Jabneth Peace Garden a perfect spot for dispute resolution
One of the best things one can do when filled with anxiety and worry is to find a quiet place to read the Bible or devotional, to listen to some encouraging music, or just to pray.
Now, students and teachers alike at the Jabneh Christian Academy in Grange Hill, Westmoreland, will have the perfect spot to do so.
With the help of team members from the Sandals, Beaches, and Grand Pineapple resorts in Negril, the institution came out as the overall parish winner of the Trees for Peace competition, which was launched by the Violence Prevention Alliance (VPA) in collaboration Peace and Love in Society (PALS) and the education ministry.
The project, which was launched in March, encouraged schools to designate a space for a peace garden where they would plant trees and shrubbery.
The garden would then become an area for dispute resolution, relaxation, and reflection.
A beauty to behold with colourful plants, neatly placed benches, and boasting the word 'Peace' marked by stones at the entrance, Jabneh's peace garden, according to the principal, Dr Natasha Campbell, is dedicated to and named after one of the pastors who supports the school, Kurt Jacobson.
"After the garden was set up, Pastor Jacobson visited one day and when he sat in it, he felt so much peace that he got some students to sit and read with him there," she shared.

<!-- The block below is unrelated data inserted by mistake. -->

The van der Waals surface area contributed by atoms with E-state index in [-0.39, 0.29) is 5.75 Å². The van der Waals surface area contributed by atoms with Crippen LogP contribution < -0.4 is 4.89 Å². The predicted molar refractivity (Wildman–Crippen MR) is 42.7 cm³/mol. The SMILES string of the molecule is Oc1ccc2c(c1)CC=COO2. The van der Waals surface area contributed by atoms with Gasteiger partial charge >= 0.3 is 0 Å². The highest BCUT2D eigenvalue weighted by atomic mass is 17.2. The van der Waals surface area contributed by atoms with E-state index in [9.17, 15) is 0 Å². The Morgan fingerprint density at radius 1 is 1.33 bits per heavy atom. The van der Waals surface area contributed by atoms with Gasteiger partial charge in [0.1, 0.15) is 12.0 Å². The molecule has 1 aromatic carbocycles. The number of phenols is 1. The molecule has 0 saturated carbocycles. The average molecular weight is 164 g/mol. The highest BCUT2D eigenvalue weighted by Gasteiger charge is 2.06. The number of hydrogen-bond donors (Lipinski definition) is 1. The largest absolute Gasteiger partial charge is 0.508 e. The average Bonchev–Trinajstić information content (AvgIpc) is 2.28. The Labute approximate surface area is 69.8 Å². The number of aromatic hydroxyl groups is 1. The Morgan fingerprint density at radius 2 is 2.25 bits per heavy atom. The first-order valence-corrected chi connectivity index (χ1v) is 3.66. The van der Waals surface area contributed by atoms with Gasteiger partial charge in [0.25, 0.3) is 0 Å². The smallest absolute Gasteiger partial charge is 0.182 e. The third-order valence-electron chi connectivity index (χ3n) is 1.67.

Campbell told Family & Religion that at the time, the good pastor was suffering from a terminal illness and when he went back home after his visit to the garden, he was told by doctors that his illness had gone into remission.
"Even in the midst of what he was going through, he found peace in our garden," she said.
In spite of the fact that the Grange Hill community has been plagued by gun violence in recent times, the school's peace garden has managed to be a place of consolation for many residents.
"I walked in the schoolyard one morning and I saw two persons standing in the garden. I thought to myself, 'something seems to be happening here'. I found out that day that the two individuals who were standing in the garden were actually there trying to resolve a conflict in their marriage. I was in awe," Campbell explained.
Campbell lauded her students and members of the community for maintaining the garden and expressed her undying gratitude to the Sandals Foundation for its input, which included the donation of various plants and having representatives from the landscaping department at Sandals Negril helping with the planting and set-up of the space.
The principal also made it clear that all are welcome to bask in the peace provided by the area of restoration.
According to her: "Trees for Peace is a great initiative that I would encourage everyone to continue pushing. I am also very happy that people see our garden as a place that they can come and reflect and resolve issues. Jabneh's gates are never closed and I believe with this initiative, the impact will continue to spread."